Starring one cow and two elderly guitarists, Michael Bennett's first short film Cow was invited to screen at the 2002 Cannes Film Festival. Since then he has written and/or directed a wide range of projects, from children's television (Kaitangata Twitch) to award-winning shows about Māori architecture (Whare Māori). His feature film work includes ensemble feature Matariki, and the script for Cliff Curtis comedy Jubilee.
Art department veteran Dan Hennah worked on a range of screen projects before becoming an art director and set decorator on The Lord of the Rings trilogy. Five times Oscar nominated, he won an Academy Award for his work on The Return of the King. Since then Hennah has graduated to production designing on a number of features, including taking on the job for Peter Jackson's three-parter of The Hobbit.
Veteran newsman Richard Harman began his career at Auckland University student mag Craccum. As a long-time political reporter for TVNZ, he reported on the Rainbow Warrior bombing and the passing of the baton from Muldoon to Lange — also the subject of his award-winning documentary Five Days in July. In 1999 Harman founded company Front Page, where he launched current affairs shows Agenda and The Nation.
Jillian Ewart worked in television as a producer and director from 1976 until 1987. She was the originating producer of Pacific Viewpoint, worked on five seasons of Kaleidoscope, and developed the format for the live Benson and Hedges Awards for Fashion Design. Ewart was also the first producer of travel series Holiday. These days Ewart has returned to journalism.
Cinematographer Stuart Dryburgh has helped create some of the most iconic images of New Zealand cinema: the girl with a mop of red hair, standing at the end of a country road in Angel at my Table; the piano on a deserted beach in The Piano, and the charged kitchen scenes of Once Were Warriors.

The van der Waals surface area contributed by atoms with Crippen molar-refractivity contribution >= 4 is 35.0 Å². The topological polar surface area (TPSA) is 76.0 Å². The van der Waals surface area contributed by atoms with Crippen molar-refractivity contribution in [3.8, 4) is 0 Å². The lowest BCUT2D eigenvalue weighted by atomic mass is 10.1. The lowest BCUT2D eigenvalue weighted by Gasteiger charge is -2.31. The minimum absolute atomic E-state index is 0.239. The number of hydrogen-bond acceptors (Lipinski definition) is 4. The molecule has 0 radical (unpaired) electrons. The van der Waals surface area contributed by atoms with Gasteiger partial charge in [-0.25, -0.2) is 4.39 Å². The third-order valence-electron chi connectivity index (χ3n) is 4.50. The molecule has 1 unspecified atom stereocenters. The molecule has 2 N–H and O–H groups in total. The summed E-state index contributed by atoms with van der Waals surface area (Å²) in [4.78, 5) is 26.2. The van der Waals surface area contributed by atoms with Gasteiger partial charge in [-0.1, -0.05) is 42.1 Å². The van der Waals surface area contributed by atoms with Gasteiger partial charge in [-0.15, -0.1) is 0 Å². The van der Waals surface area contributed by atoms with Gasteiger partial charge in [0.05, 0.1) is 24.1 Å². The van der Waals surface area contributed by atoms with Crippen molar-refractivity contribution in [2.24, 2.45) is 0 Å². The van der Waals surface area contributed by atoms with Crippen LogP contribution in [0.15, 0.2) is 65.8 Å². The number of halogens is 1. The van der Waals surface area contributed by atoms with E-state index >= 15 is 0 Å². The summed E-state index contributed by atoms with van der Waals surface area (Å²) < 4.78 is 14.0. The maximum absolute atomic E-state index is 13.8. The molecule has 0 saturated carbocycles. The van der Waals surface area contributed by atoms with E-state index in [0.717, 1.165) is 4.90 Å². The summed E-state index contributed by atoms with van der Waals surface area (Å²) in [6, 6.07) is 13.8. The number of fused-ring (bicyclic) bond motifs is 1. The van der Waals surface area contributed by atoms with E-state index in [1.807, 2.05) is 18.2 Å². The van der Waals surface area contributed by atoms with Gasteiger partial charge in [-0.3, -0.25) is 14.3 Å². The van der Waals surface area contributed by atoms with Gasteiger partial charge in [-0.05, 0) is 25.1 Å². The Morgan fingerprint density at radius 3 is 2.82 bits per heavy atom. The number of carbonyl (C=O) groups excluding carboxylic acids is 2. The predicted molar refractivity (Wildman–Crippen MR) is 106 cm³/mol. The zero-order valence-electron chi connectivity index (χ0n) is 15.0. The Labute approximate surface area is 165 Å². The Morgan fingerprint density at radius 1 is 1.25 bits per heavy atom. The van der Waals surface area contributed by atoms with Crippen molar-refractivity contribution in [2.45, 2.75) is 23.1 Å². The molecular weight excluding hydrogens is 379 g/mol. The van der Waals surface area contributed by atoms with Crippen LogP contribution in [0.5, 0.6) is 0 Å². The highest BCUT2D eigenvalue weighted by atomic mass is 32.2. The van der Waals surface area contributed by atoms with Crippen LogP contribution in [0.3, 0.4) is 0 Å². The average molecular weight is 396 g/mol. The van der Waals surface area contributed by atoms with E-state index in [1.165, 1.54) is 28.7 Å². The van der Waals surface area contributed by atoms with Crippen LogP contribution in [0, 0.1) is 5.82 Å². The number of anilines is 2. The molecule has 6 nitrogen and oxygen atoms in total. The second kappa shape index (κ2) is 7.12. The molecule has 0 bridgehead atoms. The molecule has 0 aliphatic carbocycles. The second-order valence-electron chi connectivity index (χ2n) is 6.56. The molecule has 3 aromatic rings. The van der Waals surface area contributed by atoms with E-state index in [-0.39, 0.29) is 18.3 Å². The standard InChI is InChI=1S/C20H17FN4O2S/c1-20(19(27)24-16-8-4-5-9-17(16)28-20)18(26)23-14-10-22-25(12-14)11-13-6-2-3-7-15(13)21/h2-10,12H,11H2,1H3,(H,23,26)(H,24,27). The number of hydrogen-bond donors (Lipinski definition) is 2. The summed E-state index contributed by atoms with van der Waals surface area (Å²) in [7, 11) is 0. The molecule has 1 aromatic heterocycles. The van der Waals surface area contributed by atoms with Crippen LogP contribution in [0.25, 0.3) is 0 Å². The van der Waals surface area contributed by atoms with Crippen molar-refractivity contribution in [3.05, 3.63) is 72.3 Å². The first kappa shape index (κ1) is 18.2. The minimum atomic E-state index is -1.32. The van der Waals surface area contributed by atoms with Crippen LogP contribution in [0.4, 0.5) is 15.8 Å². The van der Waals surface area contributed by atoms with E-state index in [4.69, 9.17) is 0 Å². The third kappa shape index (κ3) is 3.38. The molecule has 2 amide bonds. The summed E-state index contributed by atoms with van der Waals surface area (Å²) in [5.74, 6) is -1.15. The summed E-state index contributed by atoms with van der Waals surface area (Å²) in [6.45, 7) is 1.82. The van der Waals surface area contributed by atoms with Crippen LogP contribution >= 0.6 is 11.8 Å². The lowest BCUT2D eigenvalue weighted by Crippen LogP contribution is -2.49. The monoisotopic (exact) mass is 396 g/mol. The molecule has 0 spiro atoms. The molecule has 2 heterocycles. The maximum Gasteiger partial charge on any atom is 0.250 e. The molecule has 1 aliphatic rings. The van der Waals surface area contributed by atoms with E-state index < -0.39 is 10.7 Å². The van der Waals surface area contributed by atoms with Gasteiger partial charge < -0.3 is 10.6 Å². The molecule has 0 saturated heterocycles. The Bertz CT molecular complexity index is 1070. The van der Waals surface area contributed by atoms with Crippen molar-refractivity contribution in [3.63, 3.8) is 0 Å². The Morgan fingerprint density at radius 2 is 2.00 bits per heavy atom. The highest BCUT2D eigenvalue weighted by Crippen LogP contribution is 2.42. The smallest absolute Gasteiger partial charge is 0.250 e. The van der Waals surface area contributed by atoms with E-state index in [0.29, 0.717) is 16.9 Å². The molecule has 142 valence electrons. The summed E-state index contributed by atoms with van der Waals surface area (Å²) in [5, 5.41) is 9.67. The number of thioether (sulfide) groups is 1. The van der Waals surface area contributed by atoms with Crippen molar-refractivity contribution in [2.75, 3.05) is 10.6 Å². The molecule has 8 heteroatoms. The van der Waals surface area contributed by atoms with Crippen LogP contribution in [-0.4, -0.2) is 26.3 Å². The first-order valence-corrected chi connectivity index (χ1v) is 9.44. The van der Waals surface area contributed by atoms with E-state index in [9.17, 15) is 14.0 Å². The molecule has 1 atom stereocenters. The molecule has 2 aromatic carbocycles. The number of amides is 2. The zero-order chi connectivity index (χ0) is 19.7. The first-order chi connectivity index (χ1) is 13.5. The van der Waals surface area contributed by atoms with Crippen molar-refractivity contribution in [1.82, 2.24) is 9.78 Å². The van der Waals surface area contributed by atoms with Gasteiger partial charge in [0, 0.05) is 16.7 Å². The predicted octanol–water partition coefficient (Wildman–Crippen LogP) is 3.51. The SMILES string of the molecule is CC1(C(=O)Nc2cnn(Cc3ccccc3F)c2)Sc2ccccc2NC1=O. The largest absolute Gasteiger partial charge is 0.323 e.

Invercargill-raised Bob Maclaren started acting while studying architecture at Auckland University. After touring a stilt-walking theatre show globally and hosting 1993 Discovery Channel travel show Bob's World he settled in Amsterdam, where he has largely been based since. As an executive for Dutch broadcaster BNN he produced a local version of The Daily Show, and wrote and directed comedy (and performed stand-up off-screen). In 2005 he returned to Aotearoa to star as hapless MP Dennis Plant in acclaimed political satire The Pretender. After reprising the role in 2008, he was nominated for a Qantas Award.
Globetrotting director Dean Cornish's credit reel ranges from Intrepid Journeys to bold buildings, Extreme Tribes to Rachel Hunter, sex trafficking to This Town. Trained at Christchurch's NZ Broadcasting School, Cornish has produced films in more than 90 countries and crafted a reputation as a go-to guy for travel stories. He shared a Best Director gong at the 2011 Aotearoa Film and TV Awards for Making Tracks.
After boning up on set design at TVNZ and the BBC, Palmerston North-born Grant Major has gone on to design movies for Peter Jackson and Niki Caro. His work as a production designer on epics Lord of the Rings and King Kong resulted in a run of international accolades, including an Academy Award for Return of the King.
In 2010, thanks to his work on James Cameron's Avatar, Kim Sinclair joined the short list of Kiwis to have scored both an Academy Award and a Bafta. His globetrotting career as a production designer has seen him working in locations from Mexico to Thailand to the Southern Alps, and for directors Martin Campbell (Vertical Limit), Steven Spielberg (The Adventures of Tintin) and Robert Zemeckis (Cast Away).
Producer Meg Douglas began in television as a teenage reporter, before heading behind the camera as an adult. Since then she has worked in a variety of roles — from researcher, writer and production manager, to producer and director. In 2005, Douglas started her own production company, Scottie Productions, which has netted several awards.